Art And Culture In 1920'S Berlin

Beauty and decadence made for an intriguing combination in pre-fascist Berlin.

In order to understand the cultural climate in Berlin in the 1920's, one must understand the general atmosphere in Germany. After suffering a humiliating defeat in World War I, the German government was ordered to pay war reparations. Knowing that these reparations would be hanging over their heads for years, perhaps decades, many Germans felt a sense of hopelessness, which was reinforced by an economy in ruins. In 1923, inflation wiped out the savings of most middle class Germans. These events led to the odd mixture of despair and manic festivity that would fuel Berlin's artistic, musical, and literary renaissance.

Das Proletarische Theater (The Proletarian Theater) was founded by Erwin Piscator in 1920. Piscator was a member of the growing Communist movement in Germany, and saw theater as a way to rouse the working class from its slumber and prepare the masses for the coming socialist revolution. His theater produced such plays as "Die Wandlung" (Change) by Ernst Toler. In a less political vein, Kurt Weill pioneered the "Singspiel" (song play) and introduced German audiences to the musical as we know it today. Although Weill's work was wildly popular in the 1920's, it was later denounced as "degenerate" by the Nazis, and Weill, a Jew, fled to America where he had continued success.

Jazz was all the rage in Berlin in the "˜20's, just as it was in America. Many African-American entertainers, such as the singer Josephine Baker, felt more comfortable in Europe, where the racial climate for blacks was more relaxed. Baker toured the whole of Europe and caused a sensation in Berlin with her overtly sexual "banana dance." Cabarets were where most Germans went to hear music. In addition to singers, a cabaret would usually have comedians and dancers, and the acts were considered extremely risque for their time. Classical music also flourished at this time. The Berlin Philharmonic Orchestra was under the leadership of conductor Wilhelm Furtwangler, a man of intense passion and creativity. In addition to the classics, Furtwangler presented works by new composers such as Stravinsky.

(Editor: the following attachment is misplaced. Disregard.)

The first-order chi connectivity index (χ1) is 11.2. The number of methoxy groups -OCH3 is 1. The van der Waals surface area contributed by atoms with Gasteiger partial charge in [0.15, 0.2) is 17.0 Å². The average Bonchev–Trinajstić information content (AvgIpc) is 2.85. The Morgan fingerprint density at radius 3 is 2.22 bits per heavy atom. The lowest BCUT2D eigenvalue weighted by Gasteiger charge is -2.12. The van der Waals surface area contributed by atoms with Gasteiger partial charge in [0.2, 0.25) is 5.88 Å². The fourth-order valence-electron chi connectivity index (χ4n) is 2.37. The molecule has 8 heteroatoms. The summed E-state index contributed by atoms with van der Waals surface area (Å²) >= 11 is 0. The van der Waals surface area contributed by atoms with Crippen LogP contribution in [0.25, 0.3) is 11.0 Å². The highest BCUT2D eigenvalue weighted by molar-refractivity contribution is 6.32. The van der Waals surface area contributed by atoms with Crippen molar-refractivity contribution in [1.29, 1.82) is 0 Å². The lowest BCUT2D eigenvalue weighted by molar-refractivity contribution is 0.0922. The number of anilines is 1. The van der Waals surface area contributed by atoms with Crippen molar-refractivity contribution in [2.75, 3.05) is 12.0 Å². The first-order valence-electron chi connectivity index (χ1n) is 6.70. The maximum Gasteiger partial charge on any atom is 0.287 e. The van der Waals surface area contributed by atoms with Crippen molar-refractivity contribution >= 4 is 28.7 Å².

In Art, DaDaism was a controversial and exciting movement. DaDaism grew out of the earlier Cubism movement and it used collage and photomontage techniques. Many DaDa works were overtly political. The majority of DaDaists denounced the Prussian government and were anti-capitalistic and anti-bourgois. Needless to say, the average German was puzzled by DaDaism if not infuriated by it. Prominent DaDaists included artists Hans Richter, George Grosz, and Raoul Hausmann.

Writers also flocked to Berlin in this time cultural experimentation. Vladimir Nabokov lived in Berlin at this time, and began writing his first novels in Russian. There is no doubt, however, that the most influential book in Germany in the 1920's was "All Quiet on the Western Front." Written by a young veteran of the German Army in World War I, Erich Maria Remarque, it chronicled the horror of the war and the sense of utter defeat felt by many Germans. It has become one of the most read novels of all time, required in secondary schools around the world.

Out of the ashes of World War I had come a cultural movement the effects of which would be felt for the rest of the century.

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